Our team will be taking the last couple weeks of the year off to recharge. When we come back, we’ll be here with more fintech news, more podcasts, a bigger community, even better events, more investments, and most importantly: more fintech!
Let’s come back in 2023 and build together.
Nik & the TWIF team
Left to right: Michael, Alex, Amanda, Nik, Helen, Cristina, Michelle. Bottom: Sophie & Analisa. Not pictured: Christine, Osborne, Dennis, Che, Desmond, Julie, Mohammad, and Ning.
Please enjoy another week of fintech and banking news below.
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📖 Read of the Week
Cowboy Ventures’ Jillian Williams has a great piece this week, The Fable and Challenges of Credit Cards in the US, evaluating the claim that younger generations are averse to credit cards.
The finding is that, as consumers age, they become more likely to take on products like credit cards. Yet, with a deteriorating economy, the importance of products to help consumers deal with indebtedness goes up. Credit origination always spikes late in a business cycle (due to FICO grade inflation, old bankruptcies falling off credit reports at 7 years, etc.) When the inevitable credit crunch happens, many of these consumers end up defaulting, wiping out these portfolios (and the fintech issuers) as a result. Consumer credit is an industry where long-term, supra-cyclical planning (ie: not overleveraging your customers) is a need-to-have, not a nice-to-have, when it comes to staying alive.
Relatedly, I enjoyed Credit cards as a legacy system, Patrick McKenzie’s writeup on the design decisions that made credit cards as they are today, the quirks that creates in our modern (online) economy, and how they might be designed differently if built from scratch in today’s world. Among other insights, there was this nugget, “The organizations most frequently targeted by card testing [fraudsters] are charities. This is partially because most charities do not have strong anti-fraud protections; who would try to defraud a charity by giving it a donation?”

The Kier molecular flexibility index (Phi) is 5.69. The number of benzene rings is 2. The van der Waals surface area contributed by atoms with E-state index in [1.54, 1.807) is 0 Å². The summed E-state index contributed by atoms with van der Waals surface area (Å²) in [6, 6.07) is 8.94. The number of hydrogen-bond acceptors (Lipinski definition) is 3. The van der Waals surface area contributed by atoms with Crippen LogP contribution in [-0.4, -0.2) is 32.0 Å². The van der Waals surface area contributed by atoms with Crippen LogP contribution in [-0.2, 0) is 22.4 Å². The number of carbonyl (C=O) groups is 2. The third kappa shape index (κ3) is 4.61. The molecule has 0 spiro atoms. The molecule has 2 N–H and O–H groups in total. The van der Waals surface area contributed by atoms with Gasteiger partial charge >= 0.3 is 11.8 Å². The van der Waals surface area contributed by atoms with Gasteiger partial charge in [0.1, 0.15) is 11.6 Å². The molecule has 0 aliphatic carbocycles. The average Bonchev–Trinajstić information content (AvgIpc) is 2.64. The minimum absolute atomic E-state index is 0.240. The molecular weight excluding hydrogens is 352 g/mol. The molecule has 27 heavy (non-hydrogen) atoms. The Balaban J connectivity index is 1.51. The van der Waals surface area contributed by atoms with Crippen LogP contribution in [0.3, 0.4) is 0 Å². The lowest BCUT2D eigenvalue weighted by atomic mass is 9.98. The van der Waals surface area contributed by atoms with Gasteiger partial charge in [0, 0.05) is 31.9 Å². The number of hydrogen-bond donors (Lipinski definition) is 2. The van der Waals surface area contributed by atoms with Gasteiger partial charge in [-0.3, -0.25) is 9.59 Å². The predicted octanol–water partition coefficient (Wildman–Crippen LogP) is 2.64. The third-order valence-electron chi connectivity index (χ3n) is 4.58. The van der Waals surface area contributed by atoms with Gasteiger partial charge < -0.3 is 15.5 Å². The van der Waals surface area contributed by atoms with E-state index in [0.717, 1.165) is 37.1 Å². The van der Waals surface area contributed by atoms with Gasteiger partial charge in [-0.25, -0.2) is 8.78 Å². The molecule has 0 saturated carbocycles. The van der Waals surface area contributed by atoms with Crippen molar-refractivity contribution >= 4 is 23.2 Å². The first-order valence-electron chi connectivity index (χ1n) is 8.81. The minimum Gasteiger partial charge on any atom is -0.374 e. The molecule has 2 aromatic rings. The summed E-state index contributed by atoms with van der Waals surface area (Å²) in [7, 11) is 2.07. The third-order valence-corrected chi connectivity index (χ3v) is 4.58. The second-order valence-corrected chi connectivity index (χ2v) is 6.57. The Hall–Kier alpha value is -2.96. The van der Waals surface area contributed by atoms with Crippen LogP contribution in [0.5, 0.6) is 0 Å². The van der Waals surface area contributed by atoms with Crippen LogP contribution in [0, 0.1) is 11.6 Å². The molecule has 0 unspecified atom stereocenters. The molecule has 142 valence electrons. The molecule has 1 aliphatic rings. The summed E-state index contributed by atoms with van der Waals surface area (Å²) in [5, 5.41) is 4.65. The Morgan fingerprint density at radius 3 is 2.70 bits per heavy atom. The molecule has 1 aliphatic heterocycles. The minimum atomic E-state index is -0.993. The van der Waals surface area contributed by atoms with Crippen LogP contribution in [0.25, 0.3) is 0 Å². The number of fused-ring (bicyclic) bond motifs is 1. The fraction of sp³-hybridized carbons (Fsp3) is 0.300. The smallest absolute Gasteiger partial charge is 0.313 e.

PSA: Our Job Board
Many fintech companies are dealing with difficult situations at the moment - as Tolstoy would say, each difficult in their own way. One common impact of the current market stress is that layoffs have been rolling through the industry.
We are trying to do everything we can to help people moving between jobs find their next role. If you’re looking for your next company to join, come check out our job board. If your company is hiring for new roles, come post them with us! And if you want employers to find your (anonymized) résumé, join our Talent Collective.
🏦 Financial Services & Banking
🚀 Product Launches
The UK’s NatWest introduced confirmation of payee functionality to its open banking payments product.
📰 Other News
The US Federal Reserve set the top of its target rate range at 4.5% - the highest in 15 years.
Goldman will cut hundreds of jobs as it scales back its retail banking ambitions, cutting its unsecured consumer loans entirely.
Smaller community banks and credit unions may have to drop Zelle as a payment method due to the high rate of scams using the real-time payment product and their reimbursement costs to banks. Meanwhile, UK retailers are demanding government intervention to lower card fees as card use grows.